Defense Secretary Robert Gates said yesterday that he expects the plan involving a US troop increase in Iraq to "take months, not 18 months to two years," and predicted that if the plan succeeds, troops could start withdrawing by the end of 2007, NBC's Scott Foster reports. Gates made these remarks yesterday while testifying before the Senate Armed Services Committee about the Pentagon's $625 billion budget request, which includes $142 billion for war costs for fiscal year 2008. Gates also said the so-called "surge" strategy "is not the last chance," and that he would be "irresponsible" if he didn't consider possible alternatives in case the plan fails. One of those possible options, he indicated, would be to reposition US troops in Iraq "out of harm's way as much as possible and then see where we go from there."
The Los Angeles Times says the shift from the Senate to the House in the debate over the troop increase "may further isolate the White House and its Senate allies."
A New York Times analysis notes that Senate Republicans spent yesterday trying to counter the perception that they obstructed the debate. "It was a label they had successfully hung on Democrats for years, and they did not appreciate the role reversal."
The Washington Post profiles Gen. David Petraeus as the Administration's new front man for the increase. "At a time when the president and most of his top surrogates have lost credibility even among many Republicans in Congress, the administration has turned to the chiseled, widely respected Petraeus to win the day." The story also notes, "Bush strategists have been surprised by how quickly the politics of the war have shifted... and they have been grappling for a strategy to contain the political damage. The White House privately believes that a statement of opposition by Congress may be inevitable."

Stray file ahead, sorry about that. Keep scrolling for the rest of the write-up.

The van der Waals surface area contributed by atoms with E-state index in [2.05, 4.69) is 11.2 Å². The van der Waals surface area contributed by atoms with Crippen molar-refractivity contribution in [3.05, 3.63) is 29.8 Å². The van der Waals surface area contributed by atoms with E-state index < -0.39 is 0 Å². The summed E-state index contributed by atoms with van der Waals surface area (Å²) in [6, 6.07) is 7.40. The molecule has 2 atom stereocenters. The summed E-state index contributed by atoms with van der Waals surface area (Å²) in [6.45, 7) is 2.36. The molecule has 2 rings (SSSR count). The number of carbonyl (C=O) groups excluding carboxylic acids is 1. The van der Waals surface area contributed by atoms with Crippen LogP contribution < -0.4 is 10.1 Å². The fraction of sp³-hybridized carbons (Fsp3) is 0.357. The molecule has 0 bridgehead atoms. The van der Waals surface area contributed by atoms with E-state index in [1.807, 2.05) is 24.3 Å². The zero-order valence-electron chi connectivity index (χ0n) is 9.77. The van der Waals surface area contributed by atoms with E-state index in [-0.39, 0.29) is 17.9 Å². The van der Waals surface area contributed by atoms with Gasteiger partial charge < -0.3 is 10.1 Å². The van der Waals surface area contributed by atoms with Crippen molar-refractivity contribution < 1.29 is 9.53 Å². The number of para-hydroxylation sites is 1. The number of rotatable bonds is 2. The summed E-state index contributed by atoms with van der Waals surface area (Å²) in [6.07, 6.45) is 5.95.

The Post's Milbank observes how former Coalition Provisional Authority chief Paul Bremer deftly fended off House Democrats' inquiries and criticisms yesterday during their first hearing on the awarding of Iraq reconstruction contracts.
Pegged to that hearing, the Wall Street Journal says Bush's request for more spending on Iraq reconstruction could get hung up by "questions about why the Iraqi government has so much unspent money on hand... The large number of pending corruption investigations by an Iraqi commission established by Mr. Bremer is believed to be deterring government ministries from spending additional money."
Four top Republican members of the House Committee on Foreign Affairs are sending a letter today "calling on the Pentagon and State Department to dramatically change their tactics in that country to better contain its growing insurgency and flow of opium to the rest of the world," says the Los Angeles Times.
The Financial Times focuses on the lofty foreign policy goals laid out in Bush's budget, which include "the end of the Israeli-Palestinian conflict, dismantling North Korea's nuclear weapons programme and the start of comprehensive multilateral negotiations with Iran."